I think it’s a commonly accepted way to give an element it’s own stacking context…
Although I cannot explain why it makes the element respond to the scroll event sooner. I was convinced that it wouldn’t fire at all until the panning is released.
Before iOS 8, Apple’s mobile browser did not continuously fire scroll events
So I would imagine it only works for those later versions. It also seems they were late to the party (and I to get informed) with that:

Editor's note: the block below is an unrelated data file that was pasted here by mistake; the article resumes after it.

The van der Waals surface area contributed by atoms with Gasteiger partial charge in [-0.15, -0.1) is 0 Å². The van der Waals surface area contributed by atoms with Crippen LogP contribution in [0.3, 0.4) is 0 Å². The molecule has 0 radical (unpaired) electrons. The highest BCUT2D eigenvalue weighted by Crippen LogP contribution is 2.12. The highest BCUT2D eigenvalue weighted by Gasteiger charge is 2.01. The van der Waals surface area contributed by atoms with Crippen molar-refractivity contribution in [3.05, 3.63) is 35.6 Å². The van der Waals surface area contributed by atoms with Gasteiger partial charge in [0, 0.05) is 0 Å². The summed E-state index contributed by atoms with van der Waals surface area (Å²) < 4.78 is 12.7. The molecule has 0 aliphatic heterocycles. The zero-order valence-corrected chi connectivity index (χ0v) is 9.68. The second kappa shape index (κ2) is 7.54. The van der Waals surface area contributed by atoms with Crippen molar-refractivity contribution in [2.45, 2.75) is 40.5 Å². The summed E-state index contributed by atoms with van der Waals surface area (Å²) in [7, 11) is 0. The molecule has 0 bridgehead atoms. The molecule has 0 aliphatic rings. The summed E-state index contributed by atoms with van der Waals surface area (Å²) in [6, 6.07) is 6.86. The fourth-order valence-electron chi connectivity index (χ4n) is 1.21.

It’s not just the mobile iOS browser that acts odd with nested fixed elements by the way. I just rewrote an old page where several fixed elements would disappear on Chrome and Opera desktop when scrolling. Fixed that by making them direct children of